Rights of the Accused

In accordance with Articles 9 and 14 of the International Covenant on Civil and Political Rights, both the Rome Statute and the ICC's Rules of Procedure and Evidence include measures that protect the rights of the accused at all times. This ensures that individuals accused of the world's most serious offences receive a fair trial another cornerstone of international law.


Investigations, Warrants and Arrests

Article 55 of the Rome Statue ensures that the rights of individuals are protected throughout the ICC Prosecutor's investigations.

Article 55
Rights of persons during an investigation

  1. In respect of an investigation under this Statute, a person:
    1. Shall not be compelled to incriminate himself or herself or to confess guilt;
    2. Shall not be subjected to any form of coercion, duress or threat, to torture or to any other form of cruel, inhuman or degrading treatment or punishment;
    3. Shall, if questioned in a language other than a language the person fully understands and speaks, have, free of any cost, the assistance of a competent interpreter and such translations as are necessary to meet the requirements of fairness; and
    4. Shall not be subjected to arbitrary arrest or detention, and shall not be deprived of his or her liberty except on such grounds and in accordance with such procedures as are established in this Statute.
  2. Where there are grounds to believe that a person has committed a crime within the jurisdiction of the Court and that person is about to be questioned either by the Prosecutor, or by national authorities pursuant to a request made under Part 9, that person shall also have the following rights of which he or she shall be informed prior to being questioned:
    1. To be informed, prior to being questioned, that there are grounds to believe that he or she has committed a crime within the jurisdiction of the Court;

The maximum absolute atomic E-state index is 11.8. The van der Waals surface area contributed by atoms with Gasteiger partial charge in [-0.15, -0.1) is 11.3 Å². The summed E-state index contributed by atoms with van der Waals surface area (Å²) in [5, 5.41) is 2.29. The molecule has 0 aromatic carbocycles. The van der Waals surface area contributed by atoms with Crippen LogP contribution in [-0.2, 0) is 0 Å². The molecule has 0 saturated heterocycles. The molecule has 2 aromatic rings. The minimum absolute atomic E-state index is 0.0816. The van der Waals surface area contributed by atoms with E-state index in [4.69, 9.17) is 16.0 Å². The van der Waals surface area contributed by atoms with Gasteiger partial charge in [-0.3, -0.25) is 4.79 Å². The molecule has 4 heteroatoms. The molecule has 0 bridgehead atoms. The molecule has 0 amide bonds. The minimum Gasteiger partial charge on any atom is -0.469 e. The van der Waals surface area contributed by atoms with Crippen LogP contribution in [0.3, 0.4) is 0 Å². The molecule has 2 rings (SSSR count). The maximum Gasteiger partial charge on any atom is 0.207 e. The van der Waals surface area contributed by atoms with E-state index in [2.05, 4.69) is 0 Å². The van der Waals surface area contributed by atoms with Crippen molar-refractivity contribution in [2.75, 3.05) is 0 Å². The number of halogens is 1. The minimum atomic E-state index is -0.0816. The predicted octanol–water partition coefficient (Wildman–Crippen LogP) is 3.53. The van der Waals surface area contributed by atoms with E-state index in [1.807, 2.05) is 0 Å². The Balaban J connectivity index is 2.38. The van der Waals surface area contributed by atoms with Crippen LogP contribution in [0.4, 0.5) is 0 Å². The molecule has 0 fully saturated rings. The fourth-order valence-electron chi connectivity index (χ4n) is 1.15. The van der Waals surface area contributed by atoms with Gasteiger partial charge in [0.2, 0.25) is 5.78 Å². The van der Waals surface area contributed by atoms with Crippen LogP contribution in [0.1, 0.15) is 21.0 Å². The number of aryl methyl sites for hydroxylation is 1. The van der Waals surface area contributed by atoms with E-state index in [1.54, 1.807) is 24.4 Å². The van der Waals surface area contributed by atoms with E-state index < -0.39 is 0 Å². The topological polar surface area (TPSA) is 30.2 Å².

2. To remain silent, without such silence being a consideration in the determination of guilt or innocence;
    3. To have legal assistance of the person's choosing, or, if the person does not have legal assistance, to have legal assistance assigned to him or her, in any case where the interests of justice so require, and without payment by the person in any such case if the person does not have sufficient means to pay for it; and
    4. To be questioned in the presence of counsel unless the person has voluntarily waived his or her right to counsel.

Furthermore, the Pre-Trial Chamber may make specific orders during an investigation to protect evidence for the defence:

Article 56
Role of the Pre-Trial Chamber in relation to a unique investigative opportunity

  1. Where the Prosecutor considers an investigation to present a unique opportunity to take testimony or a statement from a witness or to examine, collect or test evidence, which may not be available subsequently for the purposes of a trial, the Prosecutor shall so inform the Pre-Trial Chamber.
  2. In that case, the Pre-Trial Chamber may, upon request of the Prosecutor, take such measures as may be necessary to ensure the efficiency and integrity of the proceedings and, in particular, to protect the rights of the defence …

In fact, the rights of suspects and the accused are protected during every stage of the ICC process. The ICC Prosecutor must obtain the approval of a panel of three elected judges for an arrest warrant. The panel's approval of the ICC Prosecutor's request for an arrest warrant is only granted upon satisfaction of several very specific criteria:

Article 58
Issuance by the Pre-Trial Chamber of a warrant of arrest or a summons to appear

  1. At any time after the initiation of an investigation, the Pre-Trial Chamber shall, on the application of the Prosecutor, issue a warrant of arrest of a person if, having examined the application and the evidence or other information submitted by the Prosecutor, it is satisfied that:
  1. There are reasonable grounds to believe that the person has committed a crime within the jurisdiction of the Court; and
  2. The arrest of the person appears necessary:
    1. To ensure the person's appearance at trial,